It's worth mentioning that there's a non-zero chance that Greg Robinson is retained at the end of the year. In my Where Are They Now posts during the bye week, I said this,
However, there's 0% chance [Greg Robinson]'s fired at the end of the year granted that Rodriguez is kept on board. Rich Rod realizes the talent issues Robinson is facing and will afford him at least one more year.
So maybe 0% was probably a little overzealous. But given what appeared to be improvements from the defense in this game (about more which in a minute) and the fact that Robinson has gained Rich Rod's trust the past two years--running the 3-3-5 at his behest, et al--there's a distinct possibility that he sticks around for another year. I wouldn't be all that against it, given Michigan continues to improve like they did on Saturday.

  • 65 points be damned; Michigan's defense looked better in this Illinois game. And all it took was doing away with the 3-3-5. Of Illinois' 16 possessions, six of them ended in punts, one in a turnover, one in a missed field goal, and the rest in touchdowns or field goals (forcing field goals, go figure). I'll take a 50% success rate with this Michigan defense. "Slightly below average" is way better than "worst in the country" if you ask me, especially when Mike Martin isn't playing for much of the game. Now if we could just do something about those...
  • Turnovers. Denard's first interception should be credited to Roy Roundtree who, on the previous play, dropped a first down pass that hit him square in the gut with no defenders around him. Denard's second was both his and Martell Webb's fault. I think Webb was probably a hot read who didn't get his head turned around in time. Forcier's fumble was... bad. The others were not great.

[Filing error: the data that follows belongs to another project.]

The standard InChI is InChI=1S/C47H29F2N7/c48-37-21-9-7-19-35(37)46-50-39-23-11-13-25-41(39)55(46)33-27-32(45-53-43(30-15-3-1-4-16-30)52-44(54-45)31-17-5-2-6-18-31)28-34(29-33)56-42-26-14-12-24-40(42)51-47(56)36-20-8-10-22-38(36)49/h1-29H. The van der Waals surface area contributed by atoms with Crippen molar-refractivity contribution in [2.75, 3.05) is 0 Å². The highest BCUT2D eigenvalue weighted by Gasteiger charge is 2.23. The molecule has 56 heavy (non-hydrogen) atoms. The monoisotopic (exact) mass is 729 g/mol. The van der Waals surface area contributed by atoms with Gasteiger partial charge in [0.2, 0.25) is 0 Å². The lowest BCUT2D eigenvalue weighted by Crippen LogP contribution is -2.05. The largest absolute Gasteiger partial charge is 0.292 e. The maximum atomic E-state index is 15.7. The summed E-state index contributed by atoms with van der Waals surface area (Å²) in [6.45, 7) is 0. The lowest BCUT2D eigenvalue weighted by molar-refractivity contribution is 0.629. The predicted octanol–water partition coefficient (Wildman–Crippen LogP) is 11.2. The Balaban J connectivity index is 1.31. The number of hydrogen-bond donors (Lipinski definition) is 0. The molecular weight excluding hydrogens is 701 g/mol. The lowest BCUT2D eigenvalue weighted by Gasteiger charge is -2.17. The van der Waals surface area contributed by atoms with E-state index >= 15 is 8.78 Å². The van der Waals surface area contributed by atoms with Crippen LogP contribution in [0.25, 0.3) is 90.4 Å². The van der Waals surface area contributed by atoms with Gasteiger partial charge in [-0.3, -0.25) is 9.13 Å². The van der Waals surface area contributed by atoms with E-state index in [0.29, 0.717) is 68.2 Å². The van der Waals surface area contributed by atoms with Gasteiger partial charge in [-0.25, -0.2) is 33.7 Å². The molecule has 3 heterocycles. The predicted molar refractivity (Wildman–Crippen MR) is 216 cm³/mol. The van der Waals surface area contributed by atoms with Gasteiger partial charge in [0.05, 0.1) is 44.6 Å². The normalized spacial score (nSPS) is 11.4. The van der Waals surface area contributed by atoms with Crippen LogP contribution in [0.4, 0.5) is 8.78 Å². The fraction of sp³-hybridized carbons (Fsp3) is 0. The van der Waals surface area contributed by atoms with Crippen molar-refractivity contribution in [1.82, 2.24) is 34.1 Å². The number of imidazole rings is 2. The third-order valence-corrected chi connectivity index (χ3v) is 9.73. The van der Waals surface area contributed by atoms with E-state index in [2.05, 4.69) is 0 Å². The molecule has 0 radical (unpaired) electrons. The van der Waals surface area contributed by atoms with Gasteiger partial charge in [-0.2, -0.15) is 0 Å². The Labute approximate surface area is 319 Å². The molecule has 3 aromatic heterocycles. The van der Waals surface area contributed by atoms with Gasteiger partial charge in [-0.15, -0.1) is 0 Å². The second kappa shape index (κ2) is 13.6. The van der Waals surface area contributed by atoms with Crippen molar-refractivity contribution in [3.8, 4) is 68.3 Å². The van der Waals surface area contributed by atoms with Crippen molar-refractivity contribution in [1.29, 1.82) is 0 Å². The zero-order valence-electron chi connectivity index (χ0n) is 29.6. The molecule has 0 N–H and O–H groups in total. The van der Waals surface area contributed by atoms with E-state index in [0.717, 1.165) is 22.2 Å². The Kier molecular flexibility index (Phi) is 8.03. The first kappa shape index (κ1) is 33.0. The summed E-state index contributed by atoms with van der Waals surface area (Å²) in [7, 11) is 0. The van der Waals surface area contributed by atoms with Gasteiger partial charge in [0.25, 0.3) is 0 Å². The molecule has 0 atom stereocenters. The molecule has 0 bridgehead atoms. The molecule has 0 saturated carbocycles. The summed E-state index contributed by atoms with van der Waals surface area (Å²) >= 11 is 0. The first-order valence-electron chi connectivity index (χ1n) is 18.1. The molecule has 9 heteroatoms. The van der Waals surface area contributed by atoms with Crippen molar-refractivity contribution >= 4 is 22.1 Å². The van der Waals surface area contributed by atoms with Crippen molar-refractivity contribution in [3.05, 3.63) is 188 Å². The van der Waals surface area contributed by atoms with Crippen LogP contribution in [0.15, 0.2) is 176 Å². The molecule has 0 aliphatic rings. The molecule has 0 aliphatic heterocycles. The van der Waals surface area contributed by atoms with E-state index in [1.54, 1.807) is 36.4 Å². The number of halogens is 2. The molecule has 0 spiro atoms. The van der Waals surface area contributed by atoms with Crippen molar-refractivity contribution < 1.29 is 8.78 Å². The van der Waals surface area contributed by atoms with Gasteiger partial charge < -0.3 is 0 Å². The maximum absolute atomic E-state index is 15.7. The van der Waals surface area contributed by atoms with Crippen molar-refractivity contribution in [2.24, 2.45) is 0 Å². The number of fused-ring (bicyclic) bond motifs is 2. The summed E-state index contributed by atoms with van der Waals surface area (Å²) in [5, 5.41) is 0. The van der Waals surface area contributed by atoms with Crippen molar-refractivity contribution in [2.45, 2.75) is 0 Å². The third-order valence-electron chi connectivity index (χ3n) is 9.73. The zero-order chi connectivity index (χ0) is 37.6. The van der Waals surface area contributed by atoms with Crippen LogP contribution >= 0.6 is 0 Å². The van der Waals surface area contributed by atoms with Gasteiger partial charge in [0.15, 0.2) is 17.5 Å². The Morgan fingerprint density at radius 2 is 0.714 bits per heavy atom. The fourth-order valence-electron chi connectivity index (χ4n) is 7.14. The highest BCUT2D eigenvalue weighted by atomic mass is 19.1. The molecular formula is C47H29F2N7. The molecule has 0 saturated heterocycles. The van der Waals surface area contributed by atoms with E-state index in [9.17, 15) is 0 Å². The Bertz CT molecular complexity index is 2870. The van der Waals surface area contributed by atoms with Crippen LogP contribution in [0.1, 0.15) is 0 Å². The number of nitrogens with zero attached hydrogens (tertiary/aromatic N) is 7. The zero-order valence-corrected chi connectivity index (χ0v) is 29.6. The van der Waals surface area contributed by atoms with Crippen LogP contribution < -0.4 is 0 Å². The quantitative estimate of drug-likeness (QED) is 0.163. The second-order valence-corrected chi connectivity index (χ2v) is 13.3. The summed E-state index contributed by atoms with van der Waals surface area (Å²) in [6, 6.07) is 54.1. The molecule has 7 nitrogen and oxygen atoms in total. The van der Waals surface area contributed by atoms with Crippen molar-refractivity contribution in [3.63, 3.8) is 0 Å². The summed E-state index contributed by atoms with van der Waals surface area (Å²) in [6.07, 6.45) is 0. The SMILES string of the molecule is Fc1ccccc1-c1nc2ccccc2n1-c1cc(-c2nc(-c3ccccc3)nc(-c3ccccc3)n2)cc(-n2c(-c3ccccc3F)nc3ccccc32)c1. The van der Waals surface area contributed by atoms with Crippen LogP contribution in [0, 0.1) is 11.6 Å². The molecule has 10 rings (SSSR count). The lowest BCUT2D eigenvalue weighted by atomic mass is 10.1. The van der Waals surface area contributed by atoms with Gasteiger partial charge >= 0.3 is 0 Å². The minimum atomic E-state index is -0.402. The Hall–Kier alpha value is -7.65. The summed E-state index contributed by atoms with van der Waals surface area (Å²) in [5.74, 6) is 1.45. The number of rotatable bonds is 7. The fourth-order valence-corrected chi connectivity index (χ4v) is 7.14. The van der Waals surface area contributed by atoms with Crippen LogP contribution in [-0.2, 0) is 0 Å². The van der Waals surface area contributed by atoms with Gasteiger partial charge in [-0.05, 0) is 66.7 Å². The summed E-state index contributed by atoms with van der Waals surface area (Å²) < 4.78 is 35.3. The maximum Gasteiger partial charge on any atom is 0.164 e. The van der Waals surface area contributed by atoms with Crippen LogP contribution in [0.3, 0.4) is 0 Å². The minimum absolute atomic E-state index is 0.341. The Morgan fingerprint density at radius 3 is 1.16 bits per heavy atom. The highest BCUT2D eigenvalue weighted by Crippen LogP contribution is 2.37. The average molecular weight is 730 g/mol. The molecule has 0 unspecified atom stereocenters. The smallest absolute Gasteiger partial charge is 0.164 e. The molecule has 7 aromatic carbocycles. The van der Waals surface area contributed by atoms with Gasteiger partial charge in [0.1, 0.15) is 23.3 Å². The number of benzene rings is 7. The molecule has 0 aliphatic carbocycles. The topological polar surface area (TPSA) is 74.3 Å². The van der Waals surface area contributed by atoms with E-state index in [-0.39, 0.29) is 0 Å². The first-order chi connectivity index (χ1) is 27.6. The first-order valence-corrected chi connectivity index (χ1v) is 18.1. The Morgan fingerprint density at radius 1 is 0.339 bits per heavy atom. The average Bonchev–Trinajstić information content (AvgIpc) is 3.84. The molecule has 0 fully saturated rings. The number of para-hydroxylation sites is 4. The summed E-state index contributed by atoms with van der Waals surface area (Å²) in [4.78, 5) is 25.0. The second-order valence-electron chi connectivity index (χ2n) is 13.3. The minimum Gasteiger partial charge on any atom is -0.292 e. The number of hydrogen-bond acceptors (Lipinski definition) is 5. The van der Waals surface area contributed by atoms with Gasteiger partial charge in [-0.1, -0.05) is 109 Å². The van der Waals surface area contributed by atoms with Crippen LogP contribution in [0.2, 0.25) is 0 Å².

• Michigan's kick coverage was awful in this game. Kickoffs--and there were a lot of them--were routinely returned to the 40-yard line or beyond. I don't know if this was something that Illinois was doing or something that Michigan was doing, but it was ugly.
  • Nathan Scheelhaase is definitively the worst starting quarterback in the Big Ten. Dude simply can't throw. His stats probably speak for themselves, but to reiterate what I said in my preview: daring him to throw downfield, even with Michigan's defense, is probably a good idea.
  • Argh halfback wheel routes. Halfback wheel routes are Michigan's new MOEAKI!!!
  • Courtney Avery was functional-to-good. Maybe it was because of Michigan's overall scheme change, but dude looked like an upgrade from Floyd. He made a huge first-down-saving tackle in the open field and generally played well. Ray Vinopal also had a few big plays in the game and looks like he might be a functional answer to Michigan's free safety problem.
  • Michigan's successful two-point conversion was the same play that Forcier threw to Matthews to beat Notre Dame last year. Michigan gets man coverage on the outside and runs a slant-out play that gets the receiver open in the corner. Forcier made a better pass to Hemingway than he did to Matthews, but both ended the same way.
  • Roy Roundtree getting pulled down from behind was... ominous.
If Denard has a concussion (and he likely does), Michigan should be able to start Forcier against Purdue and still come out with a victory. I'd rather see Denard get healthy for the Wisconsin/Ohio State gauntlet than risk more serious injury against a team that Michigan should be able to dispense of. But for now, I'll just enjoy this victory.